MOBILE, Ala. (WKRG) — Mardi Gras is back this year and Mobilians are getting excited. Whether your decorating the house for Yardi Gras, buying king cake at the grocery store or getting ready for the balls, there is plenty of fun and curious traditions.

Whether a long-time Mardi Gras goer or a newcomer, there’s always something new to learn about the parade which originated here in Mobile. It has a long history, originating in the 17th century, according to Mardi Gras New Orleans. Traditions have changed over the years and the way Mobilians celebrate it today can be traced back to one individual, a man named Joe Cain. Cain rode into Mobile in a charcoal chariot dressed as a fictional native American chief called Slacabamarinico on Fat Tuesday in 1866 with his Lost Cause Minstrels.

The thing is, that didn’t happen, according to Mobile Mask.

Mobile Mask discovered newspaper archives showing Cain’s original ride through Mobile actually took place in 1868 on Mardi Gras day and may have been his way of protesting the Union occupation of Mobile, according to Alabama Legacy.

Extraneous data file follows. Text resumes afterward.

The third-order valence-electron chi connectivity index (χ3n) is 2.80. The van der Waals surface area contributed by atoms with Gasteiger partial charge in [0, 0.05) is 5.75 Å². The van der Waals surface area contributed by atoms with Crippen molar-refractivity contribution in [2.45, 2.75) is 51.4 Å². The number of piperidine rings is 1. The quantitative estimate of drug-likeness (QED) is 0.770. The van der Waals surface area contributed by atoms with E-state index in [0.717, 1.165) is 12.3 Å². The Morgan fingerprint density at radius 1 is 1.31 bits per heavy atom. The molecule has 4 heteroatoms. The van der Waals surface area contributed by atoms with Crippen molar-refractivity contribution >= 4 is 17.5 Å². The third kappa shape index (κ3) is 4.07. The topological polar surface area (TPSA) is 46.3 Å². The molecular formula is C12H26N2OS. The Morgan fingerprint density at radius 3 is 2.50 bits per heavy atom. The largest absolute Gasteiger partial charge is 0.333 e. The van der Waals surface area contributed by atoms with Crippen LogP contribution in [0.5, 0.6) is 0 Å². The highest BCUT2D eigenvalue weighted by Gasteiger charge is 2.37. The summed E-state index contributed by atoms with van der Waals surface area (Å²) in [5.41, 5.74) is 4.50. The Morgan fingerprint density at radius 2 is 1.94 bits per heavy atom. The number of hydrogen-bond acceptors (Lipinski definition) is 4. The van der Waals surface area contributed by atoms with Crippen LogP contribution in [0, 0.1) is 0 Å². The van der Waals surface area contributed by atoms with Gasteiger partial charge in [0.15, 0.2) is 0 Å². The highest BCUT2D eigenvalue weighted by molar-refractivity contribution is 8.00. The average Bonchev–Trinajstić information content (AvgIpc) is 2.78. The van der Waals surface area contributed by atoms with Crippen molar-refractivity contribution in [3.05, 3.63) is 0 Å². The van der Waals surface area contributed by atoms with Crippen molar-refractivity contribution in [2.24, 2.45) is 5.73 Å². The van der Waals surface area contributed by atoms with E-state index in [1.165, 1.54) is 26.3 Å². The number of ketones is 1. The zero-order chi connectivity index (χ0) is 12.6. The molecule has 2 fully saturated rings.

Interested in more Mardi Gras history? Here are some other facts about Mardi Gras Mobilians might like to know.

  1. Joe Cain may have written a pamphlet about Mardi Gras and his descendants are still looking for it.
  2. The Mobile History museum has a clipping signed by Joe Cain called “Myths and Mardi Gras” in their files.
  3. Erwin Craighead was the first reporter to write about Joe Cain.
  4. There’s a documentary about the original Mardi Gras troupe, “The Order of the Myths”.
  5. The king cake tradition may be pagan in origin. The Romans celebrated a festival called Saturnalia which also serves as the origin for many current Christmas traditions. Instead of a baby in a cake, Romans put a bean in a galette (king cake) and the person who found the bean would be the festival’s ‘king of the day’.